John Wanamaker once commented, “I know half the money I spend on advertising is wasted; the trouble is I don't know which half.” Likely this is often said of marketing as a whole - and in fairness, applies to other business functions as well. Have you struggled with this conundrum when considering your sourcing options for marketing spend? Proper mechanisms to track performance, ROI, and effectiveness need to be in place to ensure that the money spent is adding value and not being spent because you have always done it that way.
Robert Kurzban, Ph.D., an Associate Professor at the University of Pennsylvania in the Psychology Department, is a proponent of evolutionary psychology as a key to understanding human behaviour in all of its complexity.
Last October I attended the Sourcing Industry Group (SIG) Global Summit in Carlsbad, California - an event I have attended more than 40 times over the last 25 years. Why? Because professionally, it is truly worth the time and treasure required. Because of its strict “no selling” and supplier code of conduct agreement, attendees can freely collaborate and discuss topics without waiting for a vendor to start their sales pitch. Unlike traditional trade show vendor-fests, SIG attendees are typically about 75% buyer, 20% supplier and 5% advisor.
Outsource got together with Raleen at last October's SIG Summit in Carlsbad, California, to hear about some of the key developments in the global labour market - and how procurement departments need to refine their approach to procuring people...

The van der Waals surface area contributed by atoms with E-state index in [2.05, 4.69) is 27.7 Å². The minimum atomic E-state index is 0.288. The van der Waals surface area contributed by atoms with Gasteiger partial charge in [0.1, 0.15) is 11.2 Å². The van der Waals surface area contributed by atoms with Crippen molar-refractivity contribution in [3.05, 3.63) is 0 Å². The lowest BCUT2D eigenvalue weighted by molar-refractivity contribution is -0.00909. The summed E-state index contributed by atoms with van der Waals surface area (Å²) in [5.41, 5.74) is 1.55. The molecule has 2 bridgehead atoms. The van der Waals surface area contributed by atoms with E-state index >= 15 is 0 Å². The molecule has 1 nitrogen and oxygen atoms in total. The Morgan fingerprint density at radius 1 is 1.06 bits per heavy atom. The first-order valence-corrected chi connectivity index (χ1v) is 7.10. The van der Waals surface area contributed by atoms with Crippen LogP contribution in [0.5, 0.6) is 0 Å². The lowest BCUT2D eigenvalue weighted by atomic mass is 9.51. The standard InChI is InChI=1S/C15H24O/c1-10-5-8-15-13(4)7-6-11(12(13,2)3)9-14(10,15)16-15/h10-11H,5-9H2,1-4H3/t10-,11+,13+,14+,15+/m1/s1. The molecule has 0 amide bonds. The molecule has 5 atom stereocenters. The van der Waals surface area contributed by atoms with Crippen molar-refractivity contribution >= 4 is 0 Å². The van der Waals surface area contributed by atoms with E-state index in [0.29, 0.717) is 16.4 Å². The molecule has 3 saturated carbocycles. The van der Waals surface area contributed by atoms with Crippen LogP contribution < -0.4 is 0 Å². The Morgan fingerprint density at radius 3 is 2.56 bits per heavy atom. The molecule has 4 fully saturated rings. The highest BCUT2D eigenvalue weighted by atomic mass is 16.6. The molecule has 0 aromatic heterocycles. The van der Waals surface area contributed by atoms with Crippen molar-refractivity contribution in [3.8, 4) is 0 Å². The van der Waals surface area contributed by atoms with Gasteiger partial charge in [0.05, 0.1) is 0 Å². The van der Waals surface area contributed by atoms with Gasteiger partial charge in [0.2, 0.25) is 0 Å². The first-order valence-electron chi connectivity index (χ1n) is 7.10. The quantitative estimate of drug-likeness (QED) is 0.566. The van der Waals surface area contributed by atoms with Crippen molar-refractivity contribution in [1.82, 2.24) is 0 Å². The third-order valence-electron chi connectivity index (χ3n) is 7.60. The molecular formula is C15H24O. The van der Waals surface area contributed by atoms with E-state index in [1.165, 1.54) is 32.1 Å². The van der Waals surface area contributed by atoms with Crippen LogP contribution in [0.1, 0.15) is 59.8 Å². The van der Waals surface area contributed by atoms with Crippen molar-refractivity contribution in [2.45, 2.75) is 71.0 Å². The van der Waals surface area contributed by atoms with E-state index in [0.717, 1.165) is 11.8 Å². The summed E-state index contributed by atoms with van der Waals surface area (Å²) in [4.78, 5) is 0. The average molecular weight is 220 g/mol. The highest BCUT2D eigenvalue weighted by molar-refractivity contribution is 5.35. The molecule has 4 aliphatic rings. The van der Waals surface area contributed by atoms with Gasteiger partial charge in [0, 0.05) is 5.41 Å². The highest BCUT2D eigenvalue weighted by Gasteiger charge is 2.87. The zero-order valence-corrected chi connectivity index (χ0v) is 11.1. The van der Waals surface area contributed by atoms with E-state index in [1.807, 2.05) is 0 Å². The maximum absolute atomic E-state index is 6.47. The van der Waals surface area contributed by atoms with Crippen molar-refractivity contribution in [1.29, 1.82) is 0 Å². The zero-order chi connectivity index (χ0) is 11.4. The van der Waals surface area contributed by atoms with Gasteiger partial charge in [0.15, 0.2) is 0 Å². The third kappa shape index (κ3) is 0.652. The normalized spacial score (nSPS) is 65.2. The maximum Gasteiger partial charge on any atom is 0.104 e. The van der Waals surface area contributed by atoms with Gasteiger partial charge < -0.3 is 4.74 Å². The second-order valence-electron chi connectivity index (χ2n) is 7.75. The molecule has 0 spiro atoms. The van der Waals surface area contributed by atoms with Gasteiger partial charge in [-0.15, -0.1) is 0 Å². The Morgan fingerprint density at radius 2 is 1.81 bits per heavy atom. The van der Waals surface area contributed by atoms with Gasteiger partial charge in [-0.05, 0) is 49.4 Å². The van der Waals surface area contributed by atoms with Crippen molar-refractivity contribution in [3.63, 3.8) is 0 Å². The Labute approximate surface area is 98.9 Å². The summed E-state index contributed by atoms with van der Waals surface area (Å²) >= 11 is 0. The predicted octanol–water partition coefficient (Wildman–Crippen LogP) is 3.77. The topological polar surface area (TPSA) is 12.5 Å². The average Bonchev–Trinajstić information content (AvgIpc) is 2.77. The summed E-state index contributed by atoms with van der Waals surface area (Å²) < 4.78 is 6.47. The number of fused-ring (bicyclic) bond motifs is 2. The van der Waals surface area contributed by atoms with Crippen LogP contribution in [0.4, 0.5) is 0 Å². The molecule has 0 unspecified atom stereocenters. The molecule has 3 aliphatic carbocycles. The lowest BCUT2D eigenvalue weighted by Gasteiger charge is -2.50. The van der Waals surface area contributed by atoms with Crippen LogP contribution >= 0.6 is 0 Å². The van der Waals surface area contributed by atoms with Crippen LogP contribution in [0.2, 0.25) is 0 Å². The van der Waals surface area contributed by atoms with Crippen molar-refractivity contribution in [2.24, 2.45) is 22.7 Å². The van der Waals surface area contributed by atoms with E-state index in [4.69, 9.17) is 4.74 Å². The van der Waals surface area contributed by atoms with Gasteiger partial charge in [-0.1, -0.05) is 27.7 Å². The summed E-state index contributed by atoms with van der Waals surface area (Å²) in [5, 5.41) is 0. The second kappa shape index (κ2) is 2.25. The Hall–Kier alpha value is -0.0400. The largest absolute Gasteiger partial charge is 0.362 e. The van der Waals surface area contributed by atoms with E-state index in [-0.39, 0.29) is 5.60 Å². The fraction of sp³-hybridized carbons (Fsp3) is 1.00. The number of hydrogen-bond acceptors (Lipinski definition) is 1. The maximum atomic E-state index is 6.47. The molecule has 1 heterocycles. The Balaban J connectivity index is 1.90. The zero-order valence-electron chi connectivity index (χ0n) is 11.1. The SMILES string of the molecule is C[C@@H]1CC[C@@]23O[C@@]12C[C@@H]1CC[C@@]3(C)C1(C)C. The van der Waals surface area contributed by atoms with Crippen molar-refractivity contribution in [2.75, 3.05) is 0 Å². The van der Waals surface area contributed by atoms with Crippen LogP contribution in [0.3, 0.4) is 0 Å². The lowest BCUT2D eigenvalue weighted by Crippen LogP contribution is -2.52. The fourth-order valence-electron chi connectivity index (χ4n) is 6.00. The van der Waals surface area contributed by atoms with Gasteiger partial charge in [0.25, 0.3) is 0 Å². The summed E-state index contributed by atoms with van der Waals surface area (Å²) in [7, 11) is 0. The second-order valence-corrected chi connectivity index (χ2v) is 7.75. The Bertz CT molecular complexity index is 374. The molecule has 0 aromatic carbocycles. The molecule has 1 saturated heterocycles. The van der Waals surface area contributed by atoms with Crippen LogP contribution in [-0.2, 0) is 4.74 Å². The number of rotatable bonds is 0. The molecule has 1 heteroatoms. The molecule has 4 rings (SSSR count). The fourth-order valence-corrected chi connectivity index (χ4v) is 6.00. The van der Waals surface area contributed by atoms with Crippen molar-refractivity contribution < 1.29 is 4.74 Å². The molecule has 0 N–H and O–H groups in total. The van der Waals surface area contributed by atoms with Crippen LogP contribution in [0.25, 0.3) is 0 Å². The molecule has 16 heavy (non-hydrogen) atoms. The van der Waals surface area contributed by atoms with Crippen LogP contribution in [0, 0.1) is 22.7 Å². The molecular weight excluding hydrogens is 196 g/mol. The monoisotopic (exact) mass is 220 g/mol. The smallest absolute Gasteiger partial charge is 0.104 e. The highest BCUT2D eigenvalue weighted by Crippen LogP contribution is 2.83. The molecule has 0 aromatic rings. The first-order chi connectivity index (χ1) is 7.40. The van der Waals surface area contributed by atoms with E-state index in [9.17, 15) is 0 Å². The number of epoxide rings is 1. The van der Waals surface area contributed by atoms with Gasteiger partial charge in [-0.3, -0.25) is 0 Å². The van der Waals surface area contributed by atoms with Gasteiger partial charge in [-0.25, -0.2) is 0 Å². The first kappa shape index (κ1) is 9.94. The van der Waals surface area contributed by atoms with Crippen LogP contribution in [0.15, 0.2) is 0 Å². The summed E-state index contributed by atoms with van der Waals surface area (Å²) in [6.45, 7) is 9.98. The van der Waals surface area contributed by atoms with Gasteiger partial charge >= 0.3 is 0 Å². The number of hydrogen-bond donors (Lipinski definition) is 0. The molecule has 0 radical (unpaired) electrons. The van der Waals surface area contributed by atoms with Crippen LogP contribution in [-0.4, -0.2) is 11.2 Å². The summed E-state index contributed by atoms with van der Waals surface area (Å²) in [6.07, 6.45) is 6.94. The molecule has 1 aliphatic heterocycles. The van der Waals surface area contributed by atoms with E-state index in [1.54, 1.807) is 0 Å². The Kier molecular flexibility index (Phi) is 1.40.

Outsource: Raleen, let’s begin with an introduction… Can you tell our readers what you do at ManpowerGroup?
Undoubtedly, digital has huge potential: to fundamentally transform the business operating model; to unlock the “impossible challenge”; to greatly accelerate change; and to intimately connect a company to its customers in real time. However, digital can also expose a company’s inner contradictions, reveal hidden pockets of poor performance, and even lead to perceived core capabilities being seen as critical weaknesses.
Kit Cox is the founder and CEO of UK-based BPO software company Enate, and a long-time observer of and commentator upon the international outsourcing space. He's also, now, the latest professional to come under the microscope of our Life Lessons series: we're in your hands, Kit...
What has been the single most significant development to impact your profession or area of business during your career, and why?
The sourcing industry has so far had a spectacularly wonderful run. Twenty-five years of constant change, dynamism, technical competencies; business-aligned, people-centric, and bottom-line focused; intrinsically able to deliver on all promises made. As with any journey, bumps and roadblocks are expected. Navigating them painstakingly has created heroes of many an organisation, spilling over benefits into the developing world, and capital markets.
It’s clear that procurement has evolved over the past several years. And it continues to evolve. Digitisation has helped take it from what was viewed as a back office function to a key differentiator and value driver. But why have some procurement organisations soared with the change while others lag behind?
What do winners know that others don’t? What makes some procurement organisations more efficient or effective, more successful, more innovative, more on top of their game?